“For example, there was this expert on fighting terrorism, Scott Bennett, that both RT and Sputnik (RIA Novosti’s project targeting audiences abroad) used. He was saying that Putin was the best thing that had happened to Russia.

“But the only thing the English-language Google knows about [Bennett] is that he spent three years is prison in the United States for pretending to be in the military,” Kovalyov said.

Kovalyov began by posting on Facebook and was regularly receiving 20,000-30,000 hits, but it proved inconvenient for including screenshots and links, so he started a blog on Medium.

“I want people to learn to see these things” – and to teach people to treat state television channels with some scepticism, Kovalyov said.

In the future, NoodleRemover may begin to rely on crowdsourced evidence, allowing people to share fake or apparently manipulated reports with the site. He also has plans to include courses on media literacy as part of the project.

When asked about the channel’s attitude to someone challenging their content on a daily basis, an RT spokesman said they were “happy Alexei Kovalyov has found a new occupation – having a blog about bad people that dismissed him. We will be even happier to find out that he’s being paid for it.”

Trolls

Ilya Klishin, an editor based Moscow, says he can recall the moment when pro-Kremlin trolls began to flood the internet.

After elections to the State Duma prompted widespread disappointment and suspicion, Kilishin, 28, set up a Facebook page to help organise protests. Tens of thousands of people signed to his event calling for people to gather on Bolotnaya Ploshchad, and a first, he says, the people commenting on his site were “real people”.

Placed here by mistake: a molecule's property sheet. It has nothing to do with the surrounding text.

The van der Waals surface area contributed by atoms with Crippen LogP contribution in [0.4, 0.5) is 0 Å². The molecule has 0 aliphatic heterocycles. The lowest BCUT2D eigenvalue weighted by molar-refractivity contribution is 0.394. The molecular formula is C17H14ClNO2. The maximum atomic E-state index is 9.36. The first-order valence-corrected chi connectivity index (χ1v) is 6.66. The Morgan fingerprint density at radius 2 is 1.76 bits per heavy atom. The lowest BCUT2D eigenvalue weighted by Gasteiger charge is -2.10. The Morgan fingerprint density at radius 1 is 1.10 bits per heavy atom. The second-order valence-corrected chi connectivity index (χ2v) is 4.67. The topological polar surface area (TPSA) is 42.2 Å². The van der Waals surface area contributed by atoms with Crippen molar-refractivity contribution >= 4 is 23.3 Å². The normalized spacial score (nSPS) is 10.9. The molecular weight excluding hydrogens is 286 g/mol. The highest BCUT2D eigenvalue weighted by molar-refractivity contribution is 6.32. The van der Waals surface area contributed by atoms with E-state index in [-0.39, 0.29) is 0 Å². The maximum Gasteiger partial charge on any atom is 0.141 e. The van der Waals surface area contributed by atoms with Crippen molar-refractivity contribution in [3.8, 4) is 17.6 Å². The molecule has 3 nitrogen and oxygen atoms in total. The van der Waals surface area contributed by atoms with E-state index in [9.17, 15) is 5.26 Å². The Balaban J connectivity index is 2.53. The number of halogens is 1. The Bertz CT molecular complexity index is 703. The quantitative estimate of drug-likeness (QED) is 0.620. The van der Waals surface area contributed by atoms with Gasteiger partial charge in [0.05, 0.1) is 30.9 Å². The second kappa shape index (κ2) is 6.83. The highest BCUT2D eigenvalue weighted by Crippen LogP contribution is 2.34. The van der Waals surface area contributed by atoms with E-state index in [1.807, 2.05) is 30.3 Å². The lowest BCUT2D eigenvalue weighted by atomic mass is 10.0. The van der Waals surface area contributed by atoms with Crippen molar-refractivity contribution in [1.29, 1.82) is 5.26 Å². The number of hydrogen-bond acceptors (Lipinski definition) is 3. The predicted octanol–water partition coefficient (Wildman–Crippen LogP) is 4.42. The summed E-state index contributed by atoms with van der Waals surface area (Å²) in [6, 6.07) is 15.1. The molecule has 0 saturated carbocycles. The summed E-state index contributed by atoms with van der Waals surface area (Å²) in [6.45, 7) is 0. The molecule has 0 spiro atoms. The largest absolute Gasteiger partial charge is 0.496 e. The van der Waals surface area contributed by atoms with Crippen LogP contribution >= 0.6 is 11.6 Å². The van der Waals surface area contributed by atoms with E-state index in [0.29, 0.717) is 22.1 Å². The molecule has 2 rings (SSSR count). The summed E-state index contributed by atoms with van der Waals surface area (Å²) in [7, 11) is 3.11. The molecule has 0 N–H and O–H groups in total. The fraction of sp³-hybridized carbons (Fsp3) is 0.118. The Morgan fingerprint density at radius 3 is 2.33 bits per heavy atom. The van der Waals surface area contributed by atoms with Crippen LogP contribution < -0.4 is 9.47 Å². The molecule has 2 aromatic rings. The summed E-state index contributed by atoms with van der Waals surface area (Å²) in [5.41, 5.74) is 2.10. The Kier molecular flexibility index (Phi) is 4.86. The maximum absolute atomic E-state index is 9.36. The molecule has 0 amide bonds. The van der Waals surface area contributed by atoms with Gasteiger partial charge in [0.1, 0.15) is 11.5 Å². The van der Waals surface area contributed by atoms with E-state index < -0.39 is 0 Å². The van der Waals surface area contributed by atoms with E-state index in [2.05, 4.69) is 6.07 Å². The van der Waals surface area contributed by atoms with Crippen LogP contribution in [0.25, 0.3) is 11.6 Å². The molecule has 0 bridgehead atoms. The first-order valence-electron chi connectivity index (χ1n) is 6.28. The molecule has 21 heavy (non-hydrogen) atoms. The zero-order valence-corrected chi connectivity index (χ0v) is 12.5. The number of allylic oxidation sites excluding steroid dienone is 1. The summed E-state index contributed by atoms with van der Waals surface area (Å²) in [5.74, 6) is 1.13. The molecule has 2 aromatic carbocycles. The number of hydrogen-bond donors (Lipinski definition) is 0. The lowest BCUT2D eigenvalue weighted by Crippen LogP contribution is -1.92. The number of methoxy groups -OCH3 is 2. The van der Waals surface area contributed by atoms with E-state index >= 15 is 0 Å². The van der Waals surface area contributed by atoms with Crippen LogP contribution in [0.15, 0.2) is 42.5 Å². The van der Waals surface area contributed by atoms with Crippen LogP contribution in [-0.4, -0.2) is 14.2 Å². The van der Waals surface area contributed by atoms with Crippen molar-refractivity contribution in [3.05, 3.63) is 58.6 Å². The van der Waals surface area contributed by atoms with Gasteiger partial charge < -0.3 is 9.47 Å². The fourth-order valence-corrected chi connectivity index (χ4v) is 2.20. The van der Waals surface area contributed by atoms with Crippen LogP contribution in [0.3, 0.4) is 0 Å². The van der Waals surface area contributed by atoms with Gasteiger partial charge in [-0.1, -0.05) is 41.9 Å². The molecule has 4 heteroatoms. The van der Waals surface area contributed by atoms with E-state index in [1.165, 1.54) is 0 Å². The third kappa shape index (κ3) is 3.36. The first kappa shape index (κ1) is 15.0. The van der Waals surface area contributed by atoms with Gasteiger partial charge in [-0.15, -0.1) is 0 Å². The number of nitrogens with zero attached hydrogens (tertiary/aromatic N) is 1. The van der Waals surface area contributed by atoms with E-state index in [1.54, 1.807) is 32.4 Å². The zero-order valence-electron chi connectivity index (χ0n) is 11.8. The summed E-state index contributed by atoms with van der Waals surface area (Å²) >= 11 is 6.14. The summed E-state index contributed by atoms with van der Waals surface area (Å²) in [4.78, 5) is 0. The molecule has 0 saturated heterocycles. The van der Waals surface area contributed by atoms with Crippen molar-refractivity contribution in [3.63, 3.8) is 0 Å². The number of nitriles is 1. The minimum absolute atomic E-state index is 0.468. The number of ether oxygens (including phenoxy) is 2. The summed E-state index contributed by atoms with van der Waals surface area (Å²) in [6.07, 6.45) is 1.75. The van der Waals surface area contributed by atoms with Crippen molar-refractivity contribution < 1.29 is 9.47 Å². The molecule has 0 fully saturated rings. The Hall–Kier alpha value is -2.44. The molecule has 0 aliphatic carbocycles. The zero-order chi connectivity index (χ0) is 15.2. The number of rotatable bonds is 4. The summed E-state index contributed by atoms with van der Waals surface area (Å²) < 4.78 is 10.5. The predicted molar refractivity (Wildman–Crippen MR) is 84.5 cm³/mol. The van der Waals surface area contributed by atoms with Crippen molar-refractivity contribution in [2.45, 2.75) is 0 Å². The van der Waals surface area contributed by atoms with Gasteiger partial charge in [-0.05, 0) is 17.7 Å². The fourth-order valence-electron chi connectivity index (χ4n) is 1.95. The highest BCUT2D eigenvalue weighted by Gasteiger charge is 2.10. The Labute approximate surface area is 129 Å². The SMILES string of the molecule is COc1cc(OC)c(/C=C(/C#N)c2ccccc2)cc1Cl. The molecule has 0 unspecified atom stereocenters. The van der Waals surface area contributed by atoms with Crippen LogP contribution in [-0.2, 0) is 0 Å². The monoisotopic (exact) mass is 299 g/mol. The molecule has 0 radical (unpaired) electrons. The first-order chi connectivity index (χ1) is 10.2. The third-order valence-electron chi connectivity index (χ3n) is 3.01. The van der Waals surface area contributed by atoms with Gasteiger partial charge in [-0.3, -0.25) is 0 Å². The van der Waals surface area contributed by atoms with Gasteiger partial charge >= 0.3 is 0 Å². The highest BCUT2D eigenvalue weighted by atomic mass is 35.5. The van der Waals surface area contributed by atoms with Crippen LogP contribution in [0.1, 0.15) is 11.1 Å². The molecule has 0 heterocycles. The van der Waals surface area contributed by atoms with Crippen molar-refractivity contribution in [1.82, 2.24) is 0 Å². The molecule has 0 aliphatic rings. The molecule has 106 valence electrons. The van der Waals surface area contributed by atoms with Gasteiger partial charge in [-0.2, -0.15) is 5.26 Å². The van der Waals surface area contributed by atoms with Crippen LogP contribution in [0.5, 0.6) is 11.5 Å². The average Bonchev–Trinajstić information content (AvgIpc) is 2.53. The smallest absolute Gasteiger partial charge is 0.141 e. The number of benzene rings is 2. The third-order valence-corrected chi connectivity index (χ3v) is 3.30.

But when a second rally was organised, things started to change. “[...] We opened a page for the second rally on [Prospect] Sakharova, [and] we found out the Kremlin deployed bots to this page – they had Indian and Pakistani names and wrote [their pro-Kremlin comments] in perfect Russian,” he explains.

Klishin, editor-in-chief of Dozhd television’s website and an expert on social networks, soon became interested in pro-government social media activities, and began exploring and writing about it for various media outlets such as Vedomosti and Slon.

People began reaching out to him, sharing stories and documents as proof that the internet has an entire system of pro-government commentators.

Klishin trawled through 7,000 tweets in 2012, analysing how an artificially promoted hashtag – #tukhlymarsh (rotten march) – referring to an opposition rally in Moscow – gained momentum on Twitter by real people trolling the internet, not automated bots.

 

“It’s not like there are government officials posting comments on Facebook and building up hashtags on Twitter. There are companies with people on [their] payroll that work in shifts and spend days in their offices writing [pro-Kremlin] comments in the internet,” he claims.

When the Kremlin began expanding its internet activities abroad in 2014, Klishin was one of the first to take note.

“It was then when prominent western outlets, including The Guardian and The Huffington Post, raised the alarm about Russian trolls coming. But the panic was premature. Only now, with the topic of Ukraine slowly dying down, the main soft power of the Kremlin can launch in full gear,” Klishin wrote in his column for the Slon news website.

Klishin continues to track and expose Kremlin trolls, but laments that despite numerous investigations the revelations have failed to spark any major scandal or public outrage. “I think society is not ready, it’s too apathetic right now,” he says.

Yet Kovalyov remains optimistic. That a blog maintained by a single citizen provoked such a positive response bodes well for the future, he says. “I was surprised at first, but apparently I’m not the only one who needs all this.”